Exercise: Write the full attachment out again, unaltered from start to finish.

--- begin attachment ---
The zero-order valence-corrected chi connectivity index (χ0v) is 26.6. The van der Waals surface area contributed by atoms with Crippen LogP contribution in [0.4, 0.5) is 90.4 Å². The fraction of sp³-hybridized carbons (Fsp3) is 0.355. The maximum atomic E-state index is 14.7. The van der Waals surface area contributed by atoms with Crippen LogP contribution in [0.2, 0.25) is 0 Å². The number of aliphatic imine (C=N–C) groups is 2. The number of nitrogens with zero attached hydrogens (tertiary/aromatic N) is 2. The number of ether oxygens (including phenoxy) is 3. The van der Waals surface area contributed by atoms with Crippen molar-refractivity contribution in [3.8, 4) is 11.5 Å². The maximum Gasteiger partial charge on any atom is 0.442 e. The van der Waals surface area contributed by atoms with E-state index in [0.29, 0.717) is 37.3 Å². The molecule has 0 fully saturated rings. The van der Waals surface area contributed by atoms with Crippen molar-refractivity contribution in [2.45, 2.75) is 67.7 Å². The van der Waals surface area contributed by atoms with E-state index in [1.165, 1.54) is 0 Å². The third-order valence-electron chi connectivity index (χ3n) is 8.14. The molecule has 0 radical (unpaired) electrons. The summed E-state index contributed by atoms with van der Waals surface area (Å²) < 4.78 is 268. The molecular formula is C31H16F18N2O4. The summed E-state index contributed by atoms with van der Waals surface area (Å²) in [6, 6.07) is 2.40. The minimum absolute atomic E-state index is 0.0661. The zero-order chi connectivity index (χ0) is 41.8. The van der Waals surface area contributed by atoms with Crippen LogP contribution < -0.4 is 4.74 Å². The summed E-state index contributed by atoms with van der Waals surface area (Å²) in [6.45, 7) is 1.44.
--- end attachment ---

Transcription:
The zero-order valence-corrected chi connectivity index (χ0v) is 26.6. The van der Waals surface area contributed by atoms with Crippen LogP contribution in [0.4, 0.5) is 90.4 Å². The fraction of sp³-hybridized carbons (Fsp3) is 0.355. The maximum atomic E-state index is 14.7. The van der Waals surface area contributed by atoms with Crippen LogP contribution in [0.2, 0.25) is 0 Å². The number of aliphatic imine (C=N–C) groups is 2. The number of nitrogens with zero attached hydrogens (tertiary/aromatic N) is 2. The number of ether oxygens (including phenoxy) is 3. The van der Waals surface area contributed by atoms with Crippen molar-refractivity contribution in [3.8, 4) is 11.5 Å². The maximum Gasteiger partial charge on any atom is 0.442 e. The van der Waals surface area contributed by atoms with E-state index in [0.29, 0.717) is 37.3 Å². The molecule has 0 fully saturated rings. The van der Waals surface area contributed by atoms with Crippen molar-refractivity contribution in [2.45, 2.75) is 67.7 Å². The van der Waals surface area contributed by atoms with E-state index in [1.165, 1.54) is 0 Å². The third-order valence-electron chi connectivity index (χ3n) is 8.14. The molecule has 0 radical (unpaired) electrons. The summed E-state index contributed by atoms with van der Waals surface area (Å²) < 4.78 is 268. The molecular formula is C31H16F18N2O4. The summed E-state index contributed by atoms with van der Waals surface area (Å²) in [6, 6.07) is 2.40. The minimum absolute atomic E-state index is 0.0661. The zero-order chi connectivity index (χ0) is 41.8. The van der Waals surface area contributed by atoms with Crippen LogP contribution < -0.4 is 4.74 Å². The summed E-state index contributed by atoms with van der Waals surface area (Å²) in [6.45, 7) is 1.44.